Gardening is Happening in Skillin's Country!
In this post I will be letting you know what I am doing or what I hear is going on out there in our local gardening world. I will be updating this post with quick supplements all through the week!
So check here frequently!
If you would like to contribute just drop us a quick note at firstname.lastname@example.org OR leave a comment at the end of this post. We would love any tips OR questions from you.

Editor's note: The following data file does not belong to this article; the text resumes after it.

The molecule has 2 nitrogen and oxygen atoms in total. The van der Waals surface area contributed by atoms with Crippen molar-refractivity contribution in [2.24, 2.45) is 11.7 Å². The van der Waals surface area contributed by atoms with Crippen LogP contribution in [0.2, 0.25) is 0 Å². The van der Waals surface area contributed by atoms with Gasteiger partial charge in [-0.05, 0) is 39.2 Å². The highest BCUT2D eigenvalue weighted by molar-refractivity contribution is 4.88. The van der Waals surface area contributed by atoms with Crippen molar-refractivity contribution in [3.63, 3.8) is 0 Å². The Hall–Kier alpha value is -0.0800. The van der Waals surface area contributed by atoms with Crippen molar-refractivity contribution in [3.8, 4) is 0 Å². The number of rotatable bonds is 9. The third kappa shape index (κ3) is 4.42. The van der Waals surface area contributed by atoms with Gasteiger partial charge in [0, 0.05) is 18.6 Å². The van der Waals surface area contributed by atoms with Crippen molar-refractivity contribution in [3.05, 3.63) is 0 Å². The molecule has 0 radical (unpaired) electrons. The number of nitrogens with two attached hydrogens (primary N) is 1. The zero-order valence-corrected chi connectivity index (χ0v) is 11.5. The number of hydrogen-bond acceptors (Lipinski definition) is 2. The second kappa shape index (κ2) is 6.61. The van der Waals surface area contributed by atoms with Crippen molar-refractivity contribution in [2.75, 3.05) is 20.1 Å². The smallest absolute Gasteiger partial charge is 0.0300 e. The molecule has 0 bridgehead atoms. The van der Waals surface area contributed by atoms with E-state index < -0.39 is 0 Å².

Hammon Buck of Plants Unlimited in Rockport tells us "as your asparagus shoots start emerging, harvest spears at least pencil width from asparagus plants that are at least three years old. Cut the spears at ground level with a sharp knife and eat them that day for the best flavor. For asparagus, select a well-drained site in at least part sun; full sun is not necessary. Eliminate all weeds by repeated tilling, loosening the soil to a depth of 12 to 15 inches. Mix in a 2- to 4-inch layer of compost. Prepare the bed by digging trenches four feet apart. The trenches should be 12 inches wide and six to 12 inches deep. Soak the crowns briefly in lukewarm water before planting. Draw a hoe along each side of the prepared trench to form a mound in the center running the length of the trench. Set the crowns 18 inches apart on the mounds in the trench, draping the roots over the sides. Cover the crowns with a mix of one part compost to three parts topsoil , burying the crowns two inches deep. Water the bed thoroughly. After about a month, once shoots have appeared, carefully add more soil to the trench.”